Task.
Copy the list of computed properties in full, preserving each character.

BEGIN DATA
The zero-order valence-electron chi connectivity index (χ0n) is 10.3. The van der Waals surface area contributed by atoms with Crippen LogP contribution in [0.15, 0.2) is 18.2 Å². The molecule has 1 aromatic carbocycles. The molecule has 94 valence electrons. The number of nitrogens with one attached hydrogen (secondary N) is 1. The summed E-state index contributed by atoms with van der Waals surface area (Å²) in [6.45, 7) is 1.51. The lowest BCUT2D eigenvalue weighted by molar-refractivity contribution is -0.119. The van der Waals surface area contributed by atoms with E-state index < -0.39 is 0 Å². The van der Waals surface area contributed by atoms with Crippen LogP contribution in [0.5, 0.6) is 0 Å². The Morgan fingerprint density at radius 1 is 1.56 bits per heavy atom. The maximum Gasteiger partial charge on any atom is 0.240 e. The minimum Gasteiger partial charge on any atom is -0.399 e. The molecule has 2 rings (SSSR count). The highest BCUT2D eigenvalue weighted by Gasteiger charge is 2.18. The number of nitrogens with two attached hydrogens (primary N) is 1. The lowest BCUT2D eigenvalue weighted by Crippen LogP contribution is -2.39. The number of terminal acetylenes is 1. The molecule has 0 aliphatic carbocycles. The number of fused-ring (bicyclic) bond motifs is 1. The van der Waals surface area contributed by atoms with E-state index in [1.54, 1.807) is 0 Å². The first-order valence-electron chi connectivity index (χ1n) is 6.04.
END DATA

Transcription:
The zero-order valence-electron chi connectivity index (χ0n) is 10.3. The van der Waals surface area contributed by atoms with Crippen LogP contribution in [0.15, 0.2) is 18.2 Å². The molecule has 1 aromatic carbocycles. The molecule has 94 valence electrons. The number of nitrogens with one attached hydrogen (secondary N) is 1. The summed E-state index contributed by atoms with van der Waals surface area (Å²) in [6.45, 7) is 1.51. The lowest BCUT2D eigenvalue weighted by molar-refractivity contribution is -0.119. The van der Waals surface area contributed by atoms with E-state index < -0.39 is 0 Å². The van der Waals surface area contributed by atoms with Crippen LogP contribution in [0.5, 0.6) is 0 Å². The Morgan fingerprint density at radius 1 is 1.56 bits per heavy atom. The maximum Gasteiger partial charge on any atom is 0.240 e. The minimum Gasteiger partial charge on any atom is -0.399 e. The molecule has 2 rings (SSSR count). The highest BCUT2D eigenvalue weighted by Gasteiger charge is 2.18. The number of nitrogens with two attached hydrogens (primary N) is 1. The lowest BCUT2D eigenvalue weighted by Crippen LogP contribution is -2.39. The number of terminal acetylenes is 1. The molecule has 0 aliphatic carbocycles. The number of fused-ring (bicyclic) bond motifs is 1. The van der Waals surface area contributed by atoms with E-state index in [1.54, 1.807) is 0 Å². The first-order valence-electron chi connectivity index (χ1n) is 6.04.